Affection for the Characters: High

CG Score: 3/10. Someone named “Laser” (in hiragana) is the artist… But I feel that the faces are a bit too elongated vertically. In addition to how there’s inconsistencies in the actual CGs and sprites, and how some characters have awkward or excessively evil expressions were all where this score was dropped. The background was pretty much the best trait for this section

50 points if you can replicate Tooru’s left-hand in this CG. It’s not my fault if you break your thumb though

Music Score: 7/10. I actually liked the music somewhat, having that darker atmosphere with string music comprising of the most serious or tragic moments.

Addictiveness: Low. Although a good game, it’s not a game you’d play twice. I only did it because there wasn’t many game I actually did play more than once and enjoyed

Conclusion: Generally a good game that I recommend readers to try if they enjoy Kinetic novels full of thrill or suspense. As a darker novel I can definitely say that it might not be right for some of you out there, but the affection created for some characters might offset the creepiness of others. There are flaws but nothing too significant to interrupt your gameplay

SINCLIENT is highly story-oriented as well, so it’s sure to offer you the same pleasures of reading a good book.

Comments on: "The Consequences of Sin and Hatred: Review of [120928]SINCLIENT" (3)

  1. You just made me recall one of the titles I read a while ago (2 years I guess?) since SINCLIENT is also somewhat of a “hidden gem” I’d say, meaning not that many people actually know it.

    Komorebi no Nostalgica is kind of the same, except that even less people seem to know that title, which is even better than SINCLIENT.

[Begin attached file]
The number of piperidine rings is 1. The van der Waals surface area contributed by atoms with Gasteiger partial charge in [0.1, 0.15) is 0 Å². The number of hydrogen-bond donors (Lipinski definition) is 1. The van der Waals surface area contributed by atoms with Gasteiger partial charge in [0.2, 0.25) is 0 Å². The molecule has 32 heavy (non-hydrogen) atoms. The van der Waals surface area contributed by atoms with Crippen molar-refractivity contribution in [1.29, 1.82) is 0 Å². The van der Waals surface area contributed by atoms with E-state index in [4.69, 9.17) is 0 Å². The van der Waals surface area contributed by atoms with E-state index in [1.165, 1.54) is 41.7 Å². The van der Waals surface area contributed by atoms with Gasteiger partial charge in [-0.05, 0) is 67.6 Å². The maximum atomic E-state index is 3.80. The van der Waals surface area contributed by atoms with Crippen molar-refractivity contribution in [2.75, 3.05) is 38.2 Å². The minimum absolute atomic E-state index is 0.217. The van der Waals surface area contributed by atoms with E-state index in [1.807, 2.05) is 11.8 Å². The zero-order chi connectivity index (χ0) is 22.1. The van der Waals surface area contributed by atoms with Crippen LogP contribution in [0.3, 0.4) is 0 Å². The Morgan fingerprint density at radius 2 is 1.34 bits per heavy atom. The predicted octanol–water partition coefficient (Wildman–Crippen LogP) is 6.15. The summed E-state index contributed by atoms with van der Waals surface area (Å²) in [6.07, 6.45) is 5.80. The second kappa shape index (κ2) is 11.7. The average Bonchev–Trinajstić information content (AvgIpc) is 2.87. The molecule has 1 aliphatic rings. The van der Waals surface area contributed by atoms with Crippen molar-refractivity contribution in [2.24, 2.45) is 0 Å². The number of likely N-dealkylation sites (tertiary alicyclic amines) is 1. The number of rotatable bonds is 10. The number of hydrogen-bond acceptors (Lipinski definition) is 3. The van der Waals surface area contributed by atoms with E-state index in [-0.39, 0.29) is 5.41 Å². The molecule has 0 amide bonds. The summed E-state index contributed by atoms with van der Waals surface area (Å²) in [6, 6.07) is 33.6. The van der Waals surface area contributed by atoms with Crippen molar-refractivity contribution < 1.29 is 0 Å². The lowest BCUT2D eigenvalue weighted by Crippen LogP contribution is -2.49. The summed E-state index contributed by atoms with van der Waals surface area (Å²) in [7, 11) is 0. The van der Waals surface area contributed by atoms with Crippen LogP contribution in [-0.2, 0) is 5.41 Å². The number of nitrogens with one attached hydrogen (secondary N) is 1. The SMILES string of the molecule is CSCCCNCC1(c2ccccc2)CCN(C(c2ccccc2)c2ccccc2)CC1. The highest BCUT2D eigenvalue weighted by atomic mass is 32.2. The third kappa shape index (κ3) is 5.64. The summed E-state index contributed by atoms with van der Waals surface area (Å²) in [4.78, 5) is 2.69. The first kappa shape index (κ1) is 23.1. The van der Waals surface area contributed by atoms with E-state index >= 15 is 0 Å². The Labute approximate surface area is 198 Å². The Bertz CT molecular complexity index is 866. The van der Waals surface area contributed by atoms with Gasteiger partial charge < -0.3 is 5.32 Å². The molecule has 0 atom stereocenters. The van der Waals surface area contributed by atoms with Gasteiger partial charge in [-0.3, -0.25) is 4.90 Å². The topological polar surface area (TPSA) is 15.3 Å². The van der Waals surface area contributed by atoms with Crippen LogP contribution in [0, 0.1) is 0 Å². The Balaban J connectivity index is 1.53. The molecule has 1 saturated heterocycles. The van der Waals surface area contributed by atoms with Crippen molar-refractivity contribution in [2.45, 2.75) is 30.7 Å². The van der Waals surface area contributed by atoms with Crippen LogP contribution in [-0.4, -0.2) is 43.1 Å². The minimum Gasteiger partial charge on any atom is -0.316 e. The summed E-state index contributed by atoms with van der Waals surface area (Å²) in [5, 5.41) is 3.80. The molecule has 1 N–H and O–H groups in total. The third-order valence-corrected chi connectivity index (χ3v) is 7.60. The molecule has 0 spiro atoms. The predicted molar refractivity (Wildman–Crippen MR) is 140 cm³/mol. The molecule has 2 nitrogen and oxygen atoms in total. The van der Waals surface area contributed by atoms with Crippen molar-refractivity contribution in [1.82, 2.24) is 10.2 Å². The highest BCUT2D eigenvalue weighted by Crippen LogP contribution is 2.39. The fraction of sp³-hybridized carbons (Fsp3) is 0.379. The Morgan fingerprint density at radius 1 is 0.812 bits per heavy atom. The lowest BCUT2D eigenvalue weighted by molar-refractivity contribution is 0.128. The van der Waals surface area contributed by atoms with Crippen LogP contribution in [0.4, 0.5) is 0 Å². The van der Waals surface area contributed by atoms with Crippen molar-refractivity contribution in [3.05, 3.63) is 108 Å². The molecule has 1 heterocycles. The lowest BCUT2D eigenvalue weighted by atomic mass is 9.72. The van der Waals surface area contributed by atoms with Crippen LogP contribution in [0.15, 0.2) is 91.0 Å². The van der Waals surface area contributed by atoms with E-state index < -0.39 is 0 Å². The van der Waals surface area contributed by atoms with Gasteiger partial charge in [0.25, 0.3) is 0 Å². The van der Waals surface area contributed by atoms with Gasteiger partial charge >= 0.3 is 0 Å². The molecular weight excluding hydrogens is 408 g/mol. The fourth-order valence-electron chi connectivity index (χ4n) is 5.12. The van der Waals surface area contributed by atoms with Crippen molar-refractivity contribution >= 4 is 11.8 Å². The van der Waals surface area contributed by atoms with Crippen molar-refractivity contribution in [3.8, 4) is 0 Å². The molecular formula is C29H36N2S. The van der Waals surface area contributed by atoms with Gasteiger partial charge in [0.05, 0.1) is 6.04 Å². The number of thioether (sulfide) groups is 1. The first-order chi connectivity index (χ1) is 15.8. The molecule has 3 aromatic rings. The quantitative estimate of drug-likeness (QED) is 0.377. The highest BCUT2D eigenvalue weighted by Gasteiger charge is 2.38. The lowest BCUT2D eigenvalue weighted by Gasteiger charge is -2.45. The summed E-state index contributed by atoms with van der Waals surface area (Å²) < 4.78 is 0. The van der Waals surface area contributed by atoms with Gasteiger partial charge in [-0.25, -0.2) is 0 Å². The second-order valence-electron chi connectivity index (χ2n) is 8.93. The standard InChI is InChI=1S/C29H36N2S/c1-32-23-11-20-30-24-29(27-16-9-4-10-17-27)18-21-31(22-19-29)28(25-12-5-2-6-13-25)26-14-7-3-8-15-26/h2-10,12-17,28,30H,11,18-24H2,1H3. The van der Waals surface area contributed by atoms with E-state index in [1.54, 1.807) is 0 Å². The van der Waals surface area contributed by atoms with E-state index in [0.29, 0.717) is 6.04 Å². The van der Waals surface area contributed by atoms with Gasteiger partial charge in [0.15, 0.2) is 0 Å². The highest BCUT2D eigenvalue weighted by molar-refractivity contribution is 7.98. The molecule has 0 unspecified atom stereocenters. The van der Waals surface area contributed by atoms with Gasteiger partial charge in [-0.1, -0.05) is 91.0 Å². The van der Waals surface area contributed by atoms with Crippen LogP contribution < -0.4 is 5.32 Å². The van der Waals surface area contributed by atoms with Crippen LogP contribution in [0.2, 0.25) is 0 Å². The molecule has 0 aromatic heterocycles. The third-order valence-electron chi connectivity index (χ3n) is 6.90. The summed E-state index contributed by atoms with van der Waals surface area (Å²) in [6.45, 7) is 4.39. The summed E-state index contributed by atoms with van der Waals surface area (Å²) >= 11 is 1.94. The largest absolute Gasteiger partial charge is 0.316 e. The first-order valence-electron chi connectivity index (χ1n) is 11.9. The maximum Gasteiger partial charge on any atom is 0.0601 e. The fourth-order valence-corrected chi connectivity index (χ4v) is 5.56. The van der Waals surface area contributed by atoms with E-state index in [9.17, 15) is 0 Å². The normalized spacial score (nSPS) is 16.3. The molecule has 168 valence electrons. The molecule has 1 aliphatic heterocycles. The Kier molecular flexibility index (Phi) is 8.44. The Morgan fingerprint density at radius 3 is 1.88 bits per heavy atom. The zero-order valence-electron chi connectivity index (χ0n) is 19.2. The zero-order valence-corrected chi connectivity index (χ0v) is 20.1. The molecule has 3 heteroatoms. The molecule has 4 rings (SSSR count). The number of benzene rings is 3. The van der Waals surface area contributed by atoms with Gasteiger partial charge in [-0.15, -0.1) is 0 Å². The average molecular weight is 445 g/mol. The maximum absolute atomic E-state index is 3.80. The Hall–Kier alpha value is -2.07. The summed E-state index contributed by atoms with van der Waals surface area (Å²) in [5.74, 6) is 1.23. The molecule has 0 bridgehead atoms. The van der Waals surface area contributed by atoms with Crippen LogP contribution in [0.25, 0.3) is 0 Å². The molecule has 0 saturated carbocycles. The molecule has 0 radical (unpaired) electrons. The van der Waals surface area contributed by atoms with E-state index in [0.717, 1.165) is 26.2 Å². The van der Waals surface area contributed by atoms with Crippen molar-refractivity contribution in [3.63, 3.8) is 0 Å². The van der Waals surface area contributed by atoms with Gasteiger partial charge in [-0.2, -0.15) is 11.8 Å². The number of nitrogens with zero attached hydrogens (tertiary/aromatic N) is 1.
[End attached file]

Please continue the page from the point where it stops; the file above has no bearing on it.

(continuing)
And speaking of the title I recalled, that’d be Izayoi no Fortuna. I haven’t seen a single eng review on that one. I never even heard anyone talk about it lol. If I remember correctly, the only big negative point of it is, that it’s relatively slow paced (you have a pretty long common route with a lot of scenes you could’ve just axed out; they do make you bond with the characters though). That didn’t bother me at all personally since I generally like slow pacing as long as the writing is good, which it is. You might want to give it a try.

    • Yep, there seems to be these older titles that are “hidden gems” and in fact, I think Astraythem (another older game) is the same; a hidden gem. In fact, I remember you telling me how you hated games that brushes aside time-paradox elements, and if that’s the case, you NEED to play Astraythem. I know Micchi was loving it because it was Mai Goto Heaven

      Komorebi is also quite a nice one, although I think people may know about it due to Norita artwork. I guess being a different company (Strega instead of Caramel Box) kinda earns the skepticism here though… Nonetheless a good game, not going to lie.

      Izayoi no Fortuna… I’ll definitely look into it. Seems like a hardcore Slice-of-Life game which will be nice.

      P.S. Holy shit I absolutely fucking hate Favorite’s tendency to be super-vague about FANTASY elements in their games! Do they not understand that this is another excuse to pull out convenient plot from their ass?! UGH! At least there’s no clusterfuck of elements and it’s decently paced… T_T

    • Yeah, Astraythem has been on my backlog since like forever, I’ll probably read it once I’m done with saku uta (and the otome riron fd that is coming soon).

      Izayoi no Fortuna has a lot of slice-of-life, yeah, but it has supernatural stuff with some serious shit going down, it’s generally considered a nakige.

      I assume you’re talking about irosekai there. compared to hoshimemo/astralair, I don’t think there’s much that is left vague at all. There’s even a solid reason why some things seem convenient at first glance, which is even being foreshadowed repeatedly. just wait for the true route. In my opinion urushibara yukito’s writing style is fundamentally different from that of other favorite titles.

      and as I once said before, don’t consider irohikari a FD. urushibara yukito himself said it’s kind of like part 1 and 2 of one, integral story. there are tons of fine little details and hints that get there payoff later, or in irohikari which actually makes it quite interesting to reread both titles with the full picture in your head.